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Little shop of brands

How ironic that the outgoing Coles Managing Director John Durkan said the retailer wants to increase private label penetration to 40% by 2023 and yet their ‘Little Shop’ promotion of mini branded products has had such a positive impact on business that they’ve extended it another month. (And no it’s not just so you can get the mini Nutella pack!).

Would the promotion have been as successful if they were private label minis, or do consumers connect more with these little pieces of plastic because they are brands that they love?

The rise of private label

Citigroup analysts have estimated Coles private label penetration is currently at around 28% of total grocery and to meet their aggressive target of 40% by 2023 they need to drive growth in packaged grocery goods.

So for consumers this will mean a reduction in choice and whilst Durkan insists that this is due to customer demand rather than forcing branded goods off shelves, the shopping aisles will change and not necessarily for the better.

Getting it right

So how do brands get battle ready for the next five years and what are the opportunities for growth and innovation. 

1.     Health

The trend for healthier products across categories continues to be a priority for Australian consumers. Growth in low sugar and wellness products is not confined to one demographic but is becoming a new Australian mainstream behaviour. Consumers have demonstrated that they are prepared to pay more for products that have clear health benefits, a real opportunity for brands to build value.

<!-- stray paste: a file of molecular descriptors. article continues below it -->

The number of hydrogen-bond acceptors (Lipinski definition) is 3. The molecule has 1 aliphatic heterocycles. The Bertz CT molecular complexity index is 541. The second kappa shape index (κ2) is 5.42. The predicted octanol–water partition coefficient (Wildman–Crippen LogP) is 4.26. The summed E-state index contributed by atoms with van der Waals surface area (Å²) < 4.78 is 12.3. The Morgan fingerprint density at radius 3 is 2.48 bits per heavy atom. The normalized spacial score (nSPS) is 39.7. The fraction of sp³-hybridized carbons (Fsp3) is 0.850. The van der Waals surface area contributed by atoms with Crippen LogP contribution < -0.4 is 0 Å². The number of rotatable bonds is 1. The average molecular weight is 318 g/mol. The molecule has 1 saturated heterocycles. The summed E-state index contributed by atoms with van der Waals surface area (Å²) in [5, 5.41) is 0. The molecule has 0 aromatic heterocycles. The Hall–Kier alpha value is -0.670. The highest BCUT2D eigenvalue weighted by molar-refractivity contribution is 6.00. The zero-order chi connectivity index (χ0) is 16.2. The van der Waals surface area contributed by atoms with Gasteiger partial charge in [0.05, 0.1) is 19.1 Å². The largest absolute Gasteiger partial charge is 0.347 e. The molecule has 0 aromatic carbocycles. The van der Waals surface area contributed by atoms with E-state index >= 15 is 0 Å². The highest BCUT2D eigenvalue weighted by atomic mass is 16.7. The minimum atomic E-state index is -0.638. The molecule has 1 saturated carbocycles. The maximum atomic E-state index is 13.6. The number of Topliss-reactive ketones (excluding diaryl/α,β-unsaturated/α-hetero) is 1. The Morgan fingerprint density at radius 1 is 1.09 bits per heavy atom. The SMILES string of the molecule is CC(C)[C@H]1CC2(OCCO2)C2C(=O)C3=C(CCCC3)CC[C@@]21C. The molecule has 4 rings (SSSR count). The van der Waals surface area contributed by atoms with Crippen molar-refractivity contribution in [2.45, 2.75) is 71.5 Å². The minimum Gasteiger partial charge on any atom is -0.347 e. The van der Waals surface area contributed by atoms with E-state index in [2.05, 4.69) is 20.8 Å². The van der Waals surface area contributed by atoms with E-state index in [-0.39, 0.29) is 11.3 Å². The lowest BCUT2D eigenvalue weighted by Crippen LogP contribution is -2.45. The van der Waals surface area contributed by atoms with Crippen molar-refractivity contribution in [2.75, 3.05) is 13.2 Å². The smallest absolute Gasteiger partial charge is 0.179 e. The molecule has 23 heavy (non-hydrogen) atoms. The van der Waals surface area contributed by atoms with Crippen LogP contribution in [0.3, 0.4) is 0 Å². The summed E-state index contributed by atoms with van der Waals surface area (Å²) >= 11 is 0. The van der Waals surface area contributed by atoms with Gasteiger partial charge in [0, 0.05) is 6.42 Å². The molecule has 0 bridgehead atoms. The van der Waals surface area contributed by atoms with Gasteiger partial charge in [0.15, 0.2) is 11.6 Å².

2.     Premiumisation

Australia sells 40% of its products on promotion, one of the highest in the world. This has given rise to a consumer that is extremely price aware, driving behaviours such as pantry stocking or shopping across multiple retailers to get the best price. This is not a long-term strategy and can devalue a brand in the eyes of their consumers. Premiumising your brand through innovation, limited editions, driving new occasions and delivering experiences are all still relevant ways to elevate your position no matter what category you are playing in, consumers are only as price sensitive as you make them. 

3.     Distinctiveness

Ensuring your brand is telling an authentic, brand led story is key in differentiating itself within the category. Whilst playing to category cues aids familiarity standing out from the crowd is more important. For example take Woolworths new private label packaging which now in some categories looks foodier than some of the more expensive brands on offer and that’s just down to some nice photography.

In conclusion

Australian consumers love brands more than their European counterparts and the rise in private label share has been much slower this side of the pond. And whilst we can’t quantify the success of the branded minis versus a private label version, we can conclude from the emotional responses of consumers that seeing something so recognisable but in a mini format tells us how important distinctive brand assets are for a brand.

 

Claire Riley
Founder & Strategy Directory, The Mill Brand Design Agency, Melbourne
Contact Claire if you would like to take advantage of her 20 plus years in the branding and packaging industry. With experience in the UK and Australia working on consumer goods brands, from cheese to gin and everything in between, Claire is passionate about creating unique brand assets that tell stories and increase the bottom line.

Rob Riley